My laser module has a plug with three wires on the top, so TTL it is!  Now for one last question, then I promise I'll go back to scouring the threads trying to put this all in place in my old brain.  If I order a 2000mw TTL module, it should be somewhat plug n play?  I assume that the detached board will be needed as it's not part of the laser module like the one Banggood included with the engraver, and I'll need to either use a 12v power source, or steal 12v off the Mana SE?

Gotta admit, tweaking my 3D printer was a lot easier, lol.. all mechanical stuff.

Thanks in advance!

laser_cutter

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Re: So mine is TTL?
« Reply #5 on: April 17, 2017, 06:25:43 PM »
The Mana SE can drive either, as can the earlier models (they just don't have a connector so you have to take the TTL/PWM from the jumper).

If your laser has 2 wires it's not TTL, although some have an input for it that can be connected.
 

The difference between TTL module and PWM module should be a sticky thread with pictures. More and more individuals who purchase these low power laser are not electrical engineers.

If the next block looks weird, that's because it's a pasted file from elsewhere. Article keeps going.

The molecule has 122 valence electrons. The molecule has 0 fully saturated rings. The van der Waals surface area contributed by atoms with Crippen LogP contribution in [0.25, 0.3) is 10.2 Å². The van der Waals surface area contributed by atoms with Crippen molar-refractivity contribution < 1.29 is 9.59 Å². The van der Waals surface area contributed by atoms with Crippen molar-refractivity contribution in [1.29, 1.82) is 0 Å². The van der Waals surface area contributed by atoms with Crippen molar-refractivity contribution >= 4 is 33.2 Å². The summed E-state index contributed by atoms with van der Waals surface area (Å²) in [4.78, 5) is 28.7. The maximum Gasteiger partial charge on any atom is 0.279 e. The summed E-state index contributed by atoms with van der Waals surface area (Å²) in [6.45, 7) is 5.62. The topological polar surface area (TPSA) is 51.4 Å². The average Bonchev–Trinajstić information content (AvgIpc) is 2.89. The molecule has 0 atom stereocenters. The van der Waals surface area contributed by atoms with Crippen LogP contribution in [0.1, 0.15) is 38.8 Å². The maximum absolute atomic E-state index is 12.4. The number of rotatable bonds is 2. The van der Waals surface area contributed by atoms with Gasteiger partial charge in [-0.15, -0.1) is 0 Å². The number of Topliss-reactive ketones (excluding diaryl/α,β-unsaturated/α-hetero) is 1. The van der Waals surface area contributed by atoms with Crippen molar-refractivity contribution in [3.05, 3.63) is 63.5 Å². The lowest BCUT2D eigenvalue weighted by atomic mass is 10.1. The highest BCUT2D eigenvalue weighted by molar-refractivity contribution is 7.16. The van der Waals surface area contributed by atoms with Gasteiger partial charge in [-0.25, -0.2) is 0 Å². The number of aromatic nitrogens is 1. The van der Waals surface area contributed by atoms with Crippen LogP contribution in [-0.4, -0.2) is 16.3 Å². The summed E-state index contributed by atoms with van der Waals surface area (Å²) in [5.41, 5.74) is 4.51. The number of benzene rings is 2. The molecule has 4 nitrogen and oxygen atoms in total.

« Last Edit: April 17, 2017, 06:26:46 PM by laser_cutter »

Zax

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Re: So mine is TTL?
« Reply #6 on: April 18, 2017, 05:14:52 AM »
I would get the latest lasers that have the board on top, I think banggood has most of them available. The older 2W like I have with the external board works too, you just have to mess with the wiring.

av8r1

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Re: So mine is TTL?
« Reply #7 on: June 23, 2017, 02:05:29 AM »
 

The difference between TTL module and PWM module should be a sticky thread with pictures. More and more individuals who purchase these low power laser are not electrical engineers.

I'm not going to upload any pictures, but I think I can explain what these terms are and how they relate to us boys what play with lasers.

TTL stands for Transistor-Transistor Logic, and it's a standard for the manufacture of digital logic circuitry, one still in heavy use today.  The part we need to know for this discussion is that TTL chips operate between 0 and +5 volts, with 0V being logic 0, +5V being logic 1.  Our Arduino microcontrollers put out TTL compatible signals.